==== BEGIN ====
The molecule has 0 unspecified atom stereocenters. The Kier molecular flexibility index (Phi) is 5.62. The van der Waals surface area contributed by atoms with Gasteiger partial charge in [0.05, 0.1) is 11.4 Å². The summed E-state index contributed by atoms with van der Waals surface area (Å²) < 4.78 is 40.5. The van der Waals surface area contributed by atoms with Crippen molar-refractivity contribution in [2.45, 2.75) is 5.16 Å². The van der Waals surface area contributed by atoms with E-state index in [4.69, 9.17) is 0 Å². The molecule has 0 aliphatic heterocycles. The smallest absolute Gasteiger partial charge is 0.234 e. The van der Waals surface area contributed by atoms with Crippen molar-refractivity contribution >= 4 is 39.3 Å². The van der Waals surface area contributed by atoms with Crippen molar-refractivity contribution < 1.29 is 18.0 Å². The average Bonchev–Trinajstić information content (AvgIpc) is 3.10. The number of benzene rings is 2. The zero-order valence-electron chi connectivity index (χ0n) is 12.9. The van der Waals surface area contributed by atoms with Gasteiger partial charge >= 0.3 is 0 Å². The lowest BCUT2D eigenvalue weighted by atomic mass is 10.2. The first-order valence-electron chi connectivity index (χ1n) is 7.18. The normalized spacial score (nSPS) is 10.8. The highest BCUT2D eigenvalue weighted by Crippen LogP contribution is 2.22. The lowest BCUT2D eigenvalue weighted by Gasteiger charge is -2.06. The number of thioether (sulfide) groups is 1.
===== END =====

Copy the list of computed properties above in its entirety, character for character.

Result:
The molecule has 0 unspecified atom stereocenters. The Kier molecular flexibility index (Phi) is 5.62. The van der Waals surface area contributed by atoms with Gasteiger partial charge in [0.05, 0.1) is 11.4 Å². The summed E-state index contributed by atoms with van der Waals surface area (Å²) < 4.78 is 40.5. The van der Waals surface area contributed by atoms with Crippen molar-refractivity contribution in [2.45, 2.75) is 5.16 Å². The van der Waals surface area contributed by atoms with E-state index in [4.69, 9.17) is 0 Å². The molecule has 0 aliphatic heterocycles. The smallest absolute Gasteiger partial charge is 0.234 e. The van der Waals surface area contributed by atoms with Crippen molar-refractivity contribution >= 4 is 39.3 Å². The van der Waals surface area contributed by atoms with Crippen molar-refractivity contribution < 1.29 is 18.0 Å². The average Bonchev–Trinajstić information content (AvgIpc) is 3.10. The number of benzene rings is 2. The zero-order valence-electron chi connectivity index (χ0n) is 12.9. The van der Waals surface area contributed by atoms with Gasteiger partial charge >= 0.3 is 0 Å². The lowest BCUT2D eigenvalue weighted by atomic mass is 10.2. The first-order valence-electron chi connectivity index (χ1n) is 7.18. The normalized spacial score (nSPS) is 10.8. The highest BCUT2D eigenvalue weighted by Crippen LogP contribution is 2.22. The lowest BCUT2D eigenvalue weighted by Gasteiger charge is -2.06. The number of thioether (sulfide) groups is 1.